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Today's Expositor's Quote is from Martyn Lloyd-Jones' sermon on Romans 6:13. While not specifically addressed to preachers, the exhortation is particularly relevant to us. (I will continue this quotation next week):

Positively and actively, we should be engaged in this mighty crusade of righteousness and of truth which is God's crusade. . . .

There are vital principles concerning the New Testament doctrine of the method of holiness and of sanctification taught in this verse. . . . In the first place, one of the most fatal things we can ever do in connection with sanctification is to start with ourselves; and yet I suspect that if we examined ourselves, and were honest, most of us would have to admit that we have almost invariably done so. Our chief reason for being interested in holiness and sanctification is that we are having a terrible fight and battle with sin. We tend to fall constantly and to go down. What can I do about this problem of sin and evil that is in me? Where can I find relief? Is that not the way we almost invariably start with this matter? It is utterly and entirely wrong. That is not the way in which the Apostle deals with it here or anywhere else. We are subjective, and, so often, holiness teaching meets us on the grounds of our own subjectivity. Here am I thus struggling and striving, defeated and unhappy. Suddenly I look at an advertisement which says, 'Come to the clinic'. . . . What you need, we are told, is to come to the clinic, to the spiritual hospital, and here your sickness and your illness can be dealt with. But as I read the verses that we are studying I see no suggestion whatsoever of a clinic. Rather, I find a barracks; not a hospital, but a military centre. What do I need? what do I find? I do not find a doctor here. What we all need is not a doctor, but a sergeant major. Here we are, as it were slouching about the parade ground, feeling our own pulses, feeling miserable, talking about our weakness. So we say, 'I need a doctor, I need to go to the clinic, I need to see the Medical Officer'. But that is not right. What you need is to listen to the voice of the sergeant major who is there shouting out the commands of God to you -- 'Let not sin reign in your mortal body.' 'Yield not your members as instruments of unrighteousness unto sin.' 'Yield yourself unto God.' You have no business to be slouching about like that; stand on your feet, realize who and what you are, enlisted in the army of God. 'Present yourself.' This is not a clinic.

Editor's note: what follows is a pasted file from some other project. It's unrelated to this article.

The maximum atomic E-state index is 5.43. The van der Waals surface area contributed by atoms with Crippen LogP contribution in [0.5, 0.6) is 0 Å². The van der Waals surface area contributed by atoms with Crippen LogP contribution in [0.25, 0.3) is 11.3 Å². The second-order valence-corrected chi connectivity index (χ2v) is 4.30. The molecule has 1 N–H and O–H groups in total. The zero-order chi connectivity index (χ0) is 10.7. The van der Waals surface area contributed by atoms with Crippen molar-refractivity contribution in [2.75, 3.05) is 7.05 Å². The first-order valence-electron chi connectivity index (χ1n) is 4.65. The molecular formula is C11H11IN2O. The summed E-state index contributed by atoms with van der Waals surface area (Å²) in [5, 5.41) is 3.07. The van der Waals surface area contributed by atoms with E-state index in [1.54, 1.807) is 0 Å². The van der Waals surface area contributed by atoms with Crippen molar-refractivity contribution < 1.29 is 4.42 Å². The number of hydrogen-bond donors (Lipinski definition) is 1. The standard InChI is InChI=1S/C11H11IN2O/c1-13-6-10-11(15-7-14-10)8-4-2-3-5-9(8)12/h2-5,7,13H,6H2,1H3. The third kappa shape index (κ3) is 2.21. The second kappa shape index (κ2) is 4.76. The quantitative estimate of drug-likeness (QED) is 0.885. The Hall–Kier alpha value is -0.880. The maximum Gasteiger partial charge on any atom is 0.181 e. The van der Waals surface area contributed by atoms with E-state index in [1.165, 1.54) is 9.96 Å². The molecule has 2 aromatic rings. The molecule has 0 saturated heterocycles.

The main trouble with the Christian Church today is that she is too much like a clinic, too much like a hospital; that is why the great world is going to hell outside! 'We are all suffering' -- to quote Charles Lamb again -- 'with the mumps and measles of the soul' and feeling our own pulses and talking about ourselves, and our moods and subjective states. We have lost the concept of the army of God, and the King of righteousness in this fight against the kingdom of evil. 'What can I do to be delivered?' we tend to say. I answer: Look at the great campaign, look at it objectively, look at it from God's standpoint. Forget yourself and your temporary troubles and ills for the moment; fight in the army. It is not a clinic you need; you must realize that we are in a barracks, and that we are involved in a mighty campaign.

Martyn Lloyd-Jones, The New Man (Banner of Truth, 1972), p. 173-4.

[Lloyd-Jones preached this sermon in 1959; how much more true is it today! And how often do we preachers tend to slouch, and complain; how often do we ourselves view our giving into sin simply as a personal failure. We are God's agents of change in this world, with a tremendous objective to achieve - which we will achieve, by His power and enabling. So forget your little pains and infirmities; we are the army of God, and we cannot fail! Move out! -- Coty]


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